Customs 101: Incoterms: Learn Your Terms of Sale

Incoterms are a standard set of terminology used to define key parts of freight forwarding and international commercial transactions. These pre-defined terms were created by the International Chamber of Commerce (ICC).  Incoterm is a short way to say International Commercial Terms.

Incoterms are always a 3-letter acronym, intended to clarify tasks and risks associated with the transportation and delivery of goods.

These terms are standardized internationally, which allows for clearly understand international trade and contract formats across many countries and languages. Incoterms

Diagram Source: InternationalIncoterms.Guru, J Montezuma, Creative Commons BY-SA CC 4.0

Common examples of Incoterms

  • EXW: Ex works (Air or Ocean)
    • Seller makes goods available at their facility
    • Buyer bears all costs & risks thereafter
  • FCA: Free Carrier (Air or Ocean)
    • Seller is responsible for getting goods loaded onto a truck for transport
    • Buyer bears all costs & risks thereafter
  • FAS: Free Alongside Ship (Ocean)
    • Exporter is responsible for clearing goods at customs and delivering them to the vessel at point of origin.
    • NOTE: Not generally used for containerized goods.
  • FOB: Free on Board (Ocean)
    • Seller is responsible for getting the goods to the port of export & loaded on the vessel
    • Buyer takes on all costs & risks thereafter
  • CFR: Cost and Freight
    • Seller responsible for delivery of goods from their warehouse to the agreed destination port, including paying for transportation, delivery and clearing customs.
  • CIF: Cost, Insurance & Freight
    • Seller has more responsibility and they will arrange transportation, freight duties and insurance.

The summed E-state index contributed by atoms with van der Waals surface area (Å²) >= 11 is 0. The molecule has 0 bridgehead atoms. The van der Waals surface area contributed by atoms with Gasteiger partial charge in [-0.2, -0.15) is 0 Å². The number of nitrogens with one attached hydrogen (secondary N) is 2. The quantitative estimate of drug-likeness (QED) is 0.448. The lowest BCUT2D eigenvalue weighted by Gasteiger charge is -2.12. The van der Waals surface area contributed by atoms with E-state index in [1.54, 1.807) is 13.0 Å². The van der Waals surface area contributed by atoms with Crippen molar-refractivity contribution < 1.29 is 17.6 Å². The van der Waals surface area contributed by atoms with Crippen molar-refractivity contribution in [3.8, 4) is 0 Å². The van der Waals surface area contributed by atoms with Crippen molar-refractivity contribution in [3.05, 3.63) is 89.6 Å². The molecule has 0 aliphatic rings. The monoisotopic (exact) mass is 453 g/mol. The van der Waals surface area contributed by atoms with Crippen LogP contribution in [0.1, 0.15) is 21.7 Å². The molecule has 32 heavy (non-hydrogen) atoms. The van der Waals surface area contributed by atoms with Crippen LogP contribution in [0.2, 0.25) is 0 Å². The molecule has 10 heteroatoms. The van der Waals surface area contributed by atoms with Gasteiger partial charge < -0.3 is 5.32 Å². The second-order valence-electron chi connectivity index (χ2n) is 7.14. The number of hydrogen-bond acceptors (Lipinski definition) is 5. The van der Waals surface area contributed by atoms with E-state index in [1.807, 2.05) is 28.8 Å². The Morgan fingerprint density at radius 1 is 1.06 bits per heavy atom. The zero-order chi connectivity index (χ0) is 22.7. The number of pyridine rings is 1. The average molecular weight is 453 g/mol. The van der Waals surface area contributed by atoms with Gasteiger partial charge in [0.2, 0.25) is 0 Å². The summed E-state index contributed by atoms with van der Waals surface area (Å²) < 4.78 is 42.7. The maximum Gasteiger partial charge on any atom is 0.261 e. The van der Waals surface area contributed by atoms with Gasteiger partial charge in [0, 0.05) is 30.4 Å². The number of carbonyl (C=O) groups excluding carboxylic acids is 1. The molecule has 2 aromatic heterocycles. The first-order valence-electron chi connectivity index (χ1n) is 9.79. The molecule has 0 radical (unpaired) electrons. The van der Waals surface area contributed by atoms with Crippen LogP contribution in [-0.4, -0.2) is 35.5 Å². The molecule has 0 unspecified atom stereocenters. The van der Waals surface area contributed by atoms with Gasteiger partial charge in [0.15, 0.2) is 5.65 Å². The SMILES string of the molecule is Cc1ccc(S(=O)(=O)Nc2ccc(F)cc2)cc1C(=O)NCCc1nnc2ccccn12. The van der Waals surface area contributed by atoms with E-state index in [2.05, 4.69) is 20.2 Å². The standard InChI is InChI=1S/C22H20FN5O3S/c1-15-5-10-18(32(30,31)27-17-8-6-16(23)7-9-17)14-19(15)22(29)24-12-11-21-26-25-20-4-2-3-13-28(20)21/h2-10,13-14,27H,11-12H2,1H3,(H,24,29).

• RISKS: supplier chooses insurance (likely to choose cheapest, most basic insurance; CIF stops after goods arrive at port, if damage or storage occurs at port, that is importers responsibility)
  • CPT: Carriage Paid To (Air or Ocean)
    • Relatively uncommon incoterm except for larger importer who have own port agents
    • While seller pays for transport of goods, buyer assumes risk (and insurance) once goods leave country or port of seller.
  • CIP: Carriage and insurance Paid To (Air or Ocean)
    • Seller pays for, transportation, insurance and export clearance from point of origin to end destination.
  • DAT: Delivery at Terminal (Air or Ocean)
    • Seller responsible for the goods up until the end destination. Buyer pays for customs clearance and taxes at destination.
  • DAP: Delivered at Place (Air or Ocean)
    • Seller is responsible for getting the goods to a named place agreed upon by the buyer
    • Buyer takes control of the goods after arrival at the named place; excluding Customs clearance
  • DDP: Delivered Duty Paid (Air or Ocean)
    • Seller is responsible for delivering the goods to the buyer’s door; including Customs clearance

 

2018-08-13T16:16:31+00:00May 17th, 2018|Commercial Trade, Customs 101|